The Fountain Of Lamneth is not as strong as its predecessor, and there are admittedly some sections that people with a sense of cheese might look down upon. There are some repeats (verbatim) of the album's main parts (acousting opening echoed in the closer, The Fountain's theme and chorus are repeated a few times, and the other sections also haven't got obscene amounts of variation within them), however, no matter how hard I try, I can't bring myself to care. The main theme is an absolute killer, with a savage bass-drums combination, and the acoustic parts are very neat and back-up the lyrical themes. All the other themes work as intended, I think, even the Panacea section. The reason I love this song, though, is probably to be found in the ambitious lyrical exploration of the human condition (cheesy metaphors and all) and stunning, poetic lines ('My eyes have just been opened and they're open very wide/Images around me don't identify inside/Just one blur I recognise: the one that soothes and feeds/My way of life is easy and as simple are my needs'). I love this piece, though the criticisms of it are mostly fair.

The side-long suite begins with a gentle, hesitant, acoustic opening, accompanied by a soft vocals introducing the lyrical search and leading pretty neatly into the main, heavy Fountain riff with a drum battery from Peart and a tearing guitar part (accompanied by stunning, powerful lyrics [just my opinion, normal people may not like them]). Geddy Lee lays down a whirling bass part which hasn't grown old yet and provides his. Peart continues pretty neatly through this section of the song, having a semi-directed soft drumming style that reminds me of Bill Bruford's finest hour (Close To The Edge).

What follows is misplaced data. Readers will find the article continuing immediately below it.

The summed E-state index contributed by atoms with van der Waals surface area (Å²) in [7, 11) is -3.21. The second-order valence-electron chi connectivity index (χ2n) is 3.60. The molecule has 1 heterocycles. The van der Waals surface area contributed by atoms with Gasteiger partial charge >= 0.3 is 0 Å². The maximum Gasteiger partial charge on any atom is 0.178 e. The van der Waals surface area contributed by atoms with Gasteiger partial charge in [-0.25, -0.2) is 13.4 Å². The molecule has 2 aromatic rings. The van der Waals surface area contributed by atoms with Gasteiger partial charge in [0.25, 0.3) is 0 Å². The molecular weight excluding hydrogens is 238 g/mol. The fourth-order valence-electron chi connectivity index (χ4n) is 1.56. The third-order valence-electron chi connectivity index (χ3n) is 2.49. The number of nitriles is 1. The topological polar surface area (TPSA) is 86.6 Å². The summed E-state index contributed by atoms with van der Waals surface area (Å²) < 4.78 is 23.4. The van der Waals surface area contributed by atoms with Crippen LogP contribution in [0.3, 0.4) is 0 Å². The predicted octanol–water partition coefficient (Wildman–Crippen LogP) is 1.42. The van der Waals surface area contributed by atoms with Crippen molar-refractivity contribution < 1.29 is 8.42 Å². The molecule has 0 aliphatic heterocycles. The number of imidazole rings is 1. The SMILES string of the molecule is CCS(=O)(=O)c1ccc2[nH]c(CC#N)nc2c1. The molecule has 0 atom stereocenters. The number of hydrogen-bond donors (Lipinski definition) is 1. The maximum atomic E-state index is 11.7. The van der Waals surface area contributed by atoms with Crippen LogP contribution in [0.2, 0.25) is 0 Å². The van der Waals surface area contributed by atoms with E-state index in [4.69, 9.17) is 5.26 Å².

Didacts And Narpets is a weird section, beginning with a chaotic, hollow, rolling drum solo with shifting guitars and opposed vocals chiming in with an argument of sorts. The guitar returns and the whole group scream out 'LISTEN!'

The following section, under the melancholy title of Noone At The Bridge, complete with sailing metaphor, begins with a guitar part from Alex Lifeson that holds up almost the entire section, with Peart and Lee working around it very well. Peart is particularly stunning, and Lee does an impressive job holding up completely solo on vocals for a couple of moments, and giving life to the great 'SCREAM OUT DESPERATION, BUT NOONE CARES TO HEAR!' line (sorry for the capitals). At its end, Lifeson provides us with an interesting solo over a slightly morphing beat, and Peart fades the song out effectively with his percussion and some birdsong effect.

Panacea is perhaps the weakest section of the song, having more clichéd lyrics, even if I love them, and as an acoustic piece, it sounds poor and generic unless you pay attention to the subtleties, shimmering guitar (could be keyboards, I'm not sure) and throbbing bass, as well as Neil Peart's fairly nice drum additions at time.

Bacchus Plateau rocks in with a pretty standard guitar part, decent drumming and bass. The brief rhythm section solos are enjoyable, and Geddy Lee is perhaps taking a risk with his vocals, which sounds a little dubious if I try really hard not to like it. Lifeson's ending solo, while in keeping with the song, could probably afford to rock a little more. Nonetheless, the softness of this section is perfect as a lead up to the main theme driving in again.

A slight bulking up of the earlier Fountain theme slams in, with especially superb high vocals from Geddy Lee, and the guitar effect is very interesting. Alex Lifeson provides a solo (which feels more typical of him than the previous one) which works very neatly, and Peart's drumming is especially welcome. A minor escalation of the theme leads up to a reprise of the acoustics on the opening, continuing and rounding off the grand lyrical themes. A slow instrument hum concludes the song.

All in all, a much-loved song, with one of my favourite Peart performances (I'm not the greatest fan of his drumming elsewhere, but this is brilliant). The lyrics were really my thing, even if they might come off poorly with some listeners. Not a general epic masterpiece, but a masterpiece for me.

This is one of those albums that has a sort of personal resonance with me, which is fairly rare, and also not the most loved of Rush albums, but I feel that I can justify why I think it's so brilliant, and love it so much. What distinguishes this album, and 2112, from later Rush albums that I've heard, is that it is emotional, open and honest throughout, and conjures up images in a way that Moving Pictures never will. I can understand that this may not be the album for some people, but it's the album for me. Consequently, it gets the highest of ratings from me.

Rating: Five Stars

Favourite Track: The Necromancer (especially Into The Darkness)

TGM: Orb | 5/5 |